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Rich.

It was only on the day previous to the arrival of 1808. the Phænix in England, that the Attack succeeded in Jan. finding sir Richard Strachan; who was then about 50. miles south-west of Chasseron lighthouse, striving his utmost against a strong north-east wind to regain his station. Scarcely had the squadron made sail in the direction of Cape Finisterre ere the wind shifted to the westward, from which quarter it blew a tempest during several successive days. The loss of the Cæsar's main yard was, however, the principal damage sustained by the squadron; and on the Sir 29th sir Richard took as a substitute the main yard sails in of the Donegal, who, being leaky and very short of pursuit provisions, had been ordered to proceed to England. This left with the rear-admiral the gun-ship SO Cæsar

Śrear-ad. (b.) sir R. John Strachan, bt. K. B.

captain Charles Richardson. Spartiate

sir Francis Laforey, bt. Colossus

James Nicoll Morris. 74 Cumberland..

hon. Philip Wodehouse.
Renown

Samuel Jackson.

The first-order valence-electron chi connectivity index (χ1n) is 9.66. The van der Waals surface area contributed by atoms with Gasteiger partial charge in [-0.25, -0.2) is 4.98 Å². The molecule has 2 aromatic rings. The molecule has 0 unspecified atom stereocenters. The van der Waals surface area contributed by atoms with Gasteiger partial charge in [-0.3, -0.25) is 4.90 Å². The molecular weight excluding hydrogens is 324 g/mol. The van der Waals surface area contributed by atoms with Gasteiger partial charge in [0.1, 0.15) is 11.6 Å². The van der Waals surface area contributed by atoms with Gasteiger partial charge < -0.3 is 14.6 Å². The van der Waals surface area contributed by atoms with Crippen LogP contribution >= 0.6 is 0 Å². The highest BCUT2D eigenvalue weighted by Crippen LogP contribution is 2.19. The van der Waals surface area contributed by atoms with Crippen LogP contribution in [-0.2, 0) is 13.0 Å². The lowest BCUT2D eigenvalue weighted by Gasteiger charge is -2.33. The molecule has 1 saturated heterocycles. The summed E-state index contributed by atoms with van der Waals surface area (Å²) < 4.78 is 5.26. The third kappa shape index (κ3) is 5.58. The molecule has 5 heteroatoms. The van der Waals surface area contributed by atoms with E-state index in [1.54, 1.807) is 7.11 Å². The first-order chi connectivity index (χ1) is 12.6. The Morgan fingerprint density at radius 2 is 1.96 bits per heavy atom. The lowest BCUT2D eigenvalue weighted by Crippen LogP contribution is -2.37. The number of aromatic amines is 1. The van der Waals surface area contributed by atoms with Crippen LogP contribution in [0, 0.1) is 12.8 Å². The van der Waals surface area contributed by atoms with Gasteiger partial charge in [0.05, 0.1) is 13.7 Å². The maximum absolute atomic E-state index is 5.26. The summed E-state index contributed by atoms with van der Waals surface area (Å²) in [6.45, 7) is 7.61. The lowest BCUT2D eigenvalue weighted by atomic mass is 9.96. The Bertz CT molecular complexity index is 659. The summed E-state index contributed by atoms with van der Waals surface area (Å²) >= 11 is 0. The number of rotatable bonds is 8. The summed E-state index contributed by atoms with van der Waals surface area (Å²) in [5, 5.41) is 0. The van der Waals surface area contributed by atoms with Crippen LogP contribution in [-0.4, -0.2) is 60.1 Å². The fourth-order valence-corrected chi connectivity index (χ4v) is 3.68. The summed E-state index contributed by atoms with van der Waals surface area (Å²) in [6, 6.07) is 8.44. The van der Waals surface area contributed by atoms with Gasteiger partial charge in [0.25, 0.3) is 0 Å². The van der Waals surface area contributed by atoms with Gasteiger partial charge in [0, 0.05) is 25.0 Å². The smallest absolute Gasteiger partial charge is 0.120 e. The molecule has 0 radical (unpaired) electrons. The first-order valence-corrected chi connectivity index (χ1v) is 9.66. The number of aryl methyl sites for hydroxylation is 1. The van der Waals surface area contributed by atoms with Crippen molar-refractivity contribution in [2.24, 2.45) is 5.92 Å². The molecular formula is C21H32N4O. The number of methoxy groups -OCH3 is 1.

Superb ......

Thomas Alexander, acting. The squadron was unable to clear the bay until the 1st or 2d of February, when sir Richard crowded sail towards the Straits of Gibraltar, rightly judging that to have been the course steered by the french admiral. On the 4th the rear-admiral spoke sir Richard King's squadron off Ferrol, consisting, along with the Achille, of the 74s Audacious, captain Thomas Le Marchant Gosselyn, and Theseus, captain John Poer Beresford; and on the 9th spoke the fleet of rear-admiral Purvis off Cadiz. On the 10th the squadron passed the rock of Gibraltar, and Anon the 21st, anchored in Palermo bay, there joining chors the

lermo

bay. gun-ship

S vice-adm. (b.) Ed. Thornborough. 100 Royal-Sovereign..

captain Henry Garrett. 98 Formidable

Francis Fayerman.
Eagle

Charles Rowley. 74 Kent

Thomas Rogers.
Thunderer

John Talbot.